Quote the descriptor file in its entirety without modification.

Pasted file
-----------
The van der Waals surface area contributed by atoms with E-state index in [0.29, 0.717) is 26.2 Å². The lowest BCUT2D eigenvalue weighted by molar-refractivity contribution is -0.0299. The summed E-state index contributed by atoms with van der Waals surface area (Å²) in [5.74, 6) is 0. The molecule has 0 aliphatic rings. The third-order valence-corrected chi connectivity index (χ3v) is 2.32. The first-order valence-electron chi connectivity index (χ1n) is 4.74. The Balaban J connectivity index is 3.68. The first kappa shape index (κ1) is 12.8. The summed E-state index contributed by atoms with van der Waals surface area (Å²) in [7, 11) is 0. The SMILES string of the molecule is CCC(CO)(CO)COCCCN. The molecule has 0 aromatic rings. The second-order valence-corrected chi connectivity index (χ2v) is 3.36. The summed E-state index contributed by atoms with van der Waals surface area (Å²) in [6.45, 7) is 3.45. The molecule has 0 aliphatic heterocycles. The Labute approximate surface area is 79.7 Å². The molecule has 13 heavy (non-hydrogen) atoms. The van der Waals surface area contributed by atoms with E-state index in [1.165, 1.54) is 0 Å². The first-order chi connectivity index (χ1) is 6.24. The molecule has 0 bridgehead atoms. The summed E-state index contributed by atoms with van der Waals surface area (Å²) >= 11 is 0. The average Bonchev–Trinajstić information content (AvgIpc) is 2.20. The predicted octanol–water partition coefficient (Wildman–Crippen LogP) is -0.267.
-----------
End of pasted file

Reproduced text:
The van der Waals surface area contributed by atoms with E-state index in [0.29, 0.717) is 26.2 Å². The lowest BCUT2D eigenvalue weighted by molar-refractivity contribution is -0.0299. The summed E-state index contributed by atoms with van der Waals surface area (Å²) in [5.74, 6) is 0. The molecule has 0 aliphatic rings. The third-order valence-corrected chi connectivity index (χ3v) is 2.32. The first-order valence-electron chi connectivity index (χ1n) is 4.74. The Balaban J connectivity index is 3.68. The first kappa shape index (κ1) is 12.8. The summed E-state index contributed by atoms with van der Waals surface area (Å²) in [7, 11) is 0. The SMILES string of the molecule is CCC(CO)(CO)COCCCN. The molecule has 0 aromatic rings. The second-order valence-corrected chi connectivity index (χ2v) is 3.36. The summed E-state index contributed by atoms with van der Waals surface area (Å²) in [6.45, 7) is 3.45. The molecule has 0 aliphatic heterocycles. The Labute approximate surface area is 79.7 Å². The molecule has 13 heavy (non-hydrogen) atoms. The van der Waals surface area contributed by atoms with E-state index in [1.165, 1.54) is 0 Å². The first-order chi connectivity index (χ1) is 6.24. The molecule has 0 bridgehead atoms. The summed E-state index contributed by atoms with van der Waals surface area (Å²) >= 11 is 0. The average Bonchev–Trinajstić information content (AvgIpc) is 2.20. The predicted octanol–water partition coefficient (Wildman–Crippen LogP) is -0.267.